16.7 A localized KDE desktop and installer

Use case: Create a KDE desktop image, localized for Brazilian Portuguese and including an installer.

We want to make an iso-hybrid image for i386 architecture using our preferred desktop, in this case KDE, containing all of the same packages that would be installed by the standard Debian installer for KDE.

Our initial problem is the discovery of the names of the appropriate tasks. Currently, live-build cannot help with this. While we might get lucky and find this by trial-and-error, there is a tool, grep-dctrl, which can be used to dig it out of the task descriptions in tasksel-data, so to prepare, make sure you have both of those things:

   # apt-get install dctrl-tools tasksel-data

Now we can search for the appropriate tasks, first with:

   $ grep-dctrl -FTest-lang pt_BR /usr/share/tasksel/debian-tasks.desc -sTask,Description
   Task: brazilian-portuguese
   Description: Brazilian Portuguese environment
    This task installs programs, data files, and
    documentation that make it easier for Brazilian Portuguese speakers
    to use Debian.

By this command, we discover the task is called, plainly enough, brazilian-portuguese. Now to find the related tasks:

   $ grep-dctrl -FEnhances brazilian-portuguese /usr/share/tasksel/debian-tasks.desc -sTask,Description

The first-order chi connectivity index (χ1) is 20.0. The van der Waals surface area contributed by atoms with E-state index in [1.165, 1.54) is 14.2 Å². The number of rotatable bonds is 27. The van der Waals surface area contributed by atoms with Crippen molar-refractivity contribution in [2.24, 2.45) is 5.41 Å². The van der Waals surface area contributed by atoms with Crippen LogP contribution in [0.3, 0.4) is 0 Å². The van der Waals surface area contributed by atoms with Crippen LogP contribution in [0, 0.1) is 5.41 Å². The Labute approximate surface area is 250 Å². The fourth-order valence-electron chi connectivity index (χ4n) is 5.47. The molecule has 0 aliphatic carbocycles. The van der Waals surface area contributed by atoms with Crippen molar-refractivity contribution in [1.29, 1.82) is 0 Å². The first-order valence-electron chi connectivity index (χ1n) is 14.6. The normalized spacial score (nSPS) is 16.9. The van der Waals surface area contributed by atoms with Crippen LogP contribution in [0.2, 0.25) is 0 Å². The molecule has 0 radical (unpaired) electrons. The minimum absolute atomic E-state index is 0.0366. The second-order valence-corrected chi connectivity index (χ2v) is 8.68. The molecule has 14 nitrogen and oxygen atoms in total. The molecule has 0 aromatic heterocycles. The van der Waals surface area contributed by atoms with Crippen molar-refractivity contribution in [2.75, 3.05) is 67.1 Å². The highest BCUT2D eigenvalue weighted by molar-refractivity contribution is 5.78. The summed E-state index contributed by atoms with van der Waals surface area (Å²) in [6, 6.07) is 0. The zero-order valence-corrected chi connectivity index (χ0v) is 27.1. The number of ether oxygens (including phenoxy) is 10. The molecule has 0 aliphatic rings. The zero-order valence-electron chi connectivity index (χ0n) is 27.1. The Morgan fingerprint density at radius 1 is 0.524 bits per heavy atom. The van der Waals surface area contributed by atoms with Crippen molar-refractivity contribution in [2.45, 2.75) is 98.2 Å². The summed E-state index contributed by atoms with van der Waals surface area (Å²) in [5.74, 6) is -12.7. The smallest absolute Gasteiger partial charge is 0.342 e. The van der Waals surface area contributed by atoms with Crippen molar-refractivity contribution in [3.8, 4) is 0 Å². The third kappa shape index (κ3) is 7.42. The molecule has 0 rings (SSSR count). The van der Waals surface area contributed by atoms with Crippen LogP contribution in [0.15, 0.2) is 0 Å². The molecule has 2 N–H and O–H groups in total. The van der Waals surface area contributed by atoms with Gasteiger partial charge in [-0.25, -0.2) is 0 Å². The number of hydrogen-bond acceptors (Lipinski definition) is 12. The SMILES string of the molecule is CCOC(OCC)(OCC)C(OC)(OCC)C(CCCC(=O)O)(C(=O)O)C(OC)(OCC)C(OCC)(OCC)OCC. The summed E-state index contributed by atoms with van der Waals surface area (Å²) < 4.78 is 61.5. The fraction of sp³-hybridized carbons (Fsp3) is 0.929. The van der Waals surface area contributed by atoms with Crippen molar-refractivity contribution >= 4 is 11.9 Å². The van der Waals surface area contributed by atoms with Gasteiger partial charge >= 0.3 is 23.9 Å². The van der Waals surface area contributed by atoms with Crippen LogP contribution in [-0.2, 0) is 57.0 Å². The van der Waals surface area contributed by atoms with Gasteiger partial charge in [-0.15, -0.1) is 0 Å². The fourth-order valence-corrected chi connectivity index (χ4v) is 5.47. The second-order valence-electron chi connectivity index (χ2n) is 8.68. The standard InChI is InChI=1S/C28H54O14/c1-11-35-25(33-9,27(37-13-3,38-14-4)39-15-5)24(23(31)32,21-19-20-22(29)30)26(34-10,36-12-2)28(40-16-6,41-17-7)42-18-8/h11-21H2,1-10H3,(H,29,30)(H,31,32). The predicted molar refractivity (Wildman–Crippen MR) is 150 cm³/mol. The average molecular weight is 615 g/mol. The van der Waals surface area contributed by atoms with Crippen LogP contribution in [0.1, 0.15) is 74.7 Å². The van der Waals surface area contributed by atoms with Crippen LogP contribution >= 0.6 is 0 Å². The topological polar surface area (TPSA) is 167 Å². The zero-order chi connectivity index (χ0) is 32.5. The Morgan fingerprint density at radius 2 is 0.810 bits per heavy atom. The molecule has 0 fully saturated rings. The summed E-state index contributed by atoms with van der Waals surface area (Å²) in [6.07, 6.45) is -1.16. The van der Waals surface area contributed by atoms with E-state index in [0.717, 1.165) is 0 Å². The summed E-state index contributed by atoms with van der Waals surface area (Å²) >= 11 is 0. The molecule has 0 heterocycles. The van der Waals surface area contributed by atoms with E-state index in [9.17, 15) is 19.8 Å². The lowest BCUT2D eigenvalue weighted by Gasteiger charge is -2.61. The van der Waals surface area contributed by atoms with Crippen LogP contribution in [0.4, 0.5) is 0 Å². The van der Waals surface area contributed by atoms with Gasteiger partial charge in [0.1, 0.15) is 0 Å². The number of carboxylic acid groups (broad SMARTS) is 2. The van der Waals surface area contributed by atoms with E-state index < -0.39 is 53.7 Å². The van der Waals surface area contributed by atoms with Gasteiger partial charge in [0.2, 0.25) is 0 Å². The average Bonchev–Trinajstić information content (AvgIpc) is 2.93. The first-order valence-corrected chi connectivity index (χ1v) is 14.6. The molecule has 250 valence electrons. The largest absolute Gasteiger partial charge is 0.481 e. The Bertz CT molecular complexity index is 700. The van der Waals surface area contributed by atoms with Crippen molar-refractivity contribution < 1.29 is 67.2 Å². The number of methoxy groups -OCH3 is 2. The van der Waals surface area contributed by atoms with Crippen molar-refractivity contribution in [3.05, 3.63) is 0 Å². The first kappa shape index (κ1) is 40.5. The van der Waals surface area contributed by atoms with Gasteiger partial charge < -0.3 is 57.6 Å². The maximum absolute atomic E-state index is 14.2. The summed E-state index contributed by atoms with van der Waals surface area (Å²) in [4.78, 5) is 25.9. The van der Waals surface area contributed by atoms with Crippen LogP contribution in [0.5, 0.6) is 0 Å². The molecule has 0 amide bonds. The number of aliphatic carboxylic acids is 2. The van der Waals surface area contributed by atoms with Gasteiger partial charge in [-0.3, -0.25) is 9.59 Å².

Task: brazilian-portuguese-desktop
   Description: Brazilian Portuguese desktop
    This task localises the desktop in Brasilian Portuguese.

   Task: brazilian-portuguese-kde-desktop
   Description: Brazilian Portuguese KDE desktop
    This task localises the KDE desktop in Brazilian Portuguese.

We will use the experimental --language option, as live-build happens to include syslinux templates for pt_BR (see Desktop and language tasks for details). And at boot time we will generate the pt_BR.UTF-8 locale and select the pt-latin1 keyboard layout. Now let's put the pieces together:

   $ mkdir live-pt_BR-kde
   $ cd live-pt_BR-kde
   $ lb config \
       -a i386 \
       -k 486 \
       -p kde-desktop \
       --language pt_BR \
       --tasks "brazilian-portuguese brazilian-portuguese-desktop brazilian-portuguese-kde-desktop" \
       --bootappend-live "locales=pt_BR.UTF-8 keyboard-layouts=pt-latin1" \
       --debian-installer live \
       --packages debian-installer-launcher

Note that we have included the debian-installer-launcher package to launch the installer from the live desktop, and have also specified the 486 flavour kernel, as it is currently necessary to make the installer and live system kernels match for the launcher to work properly.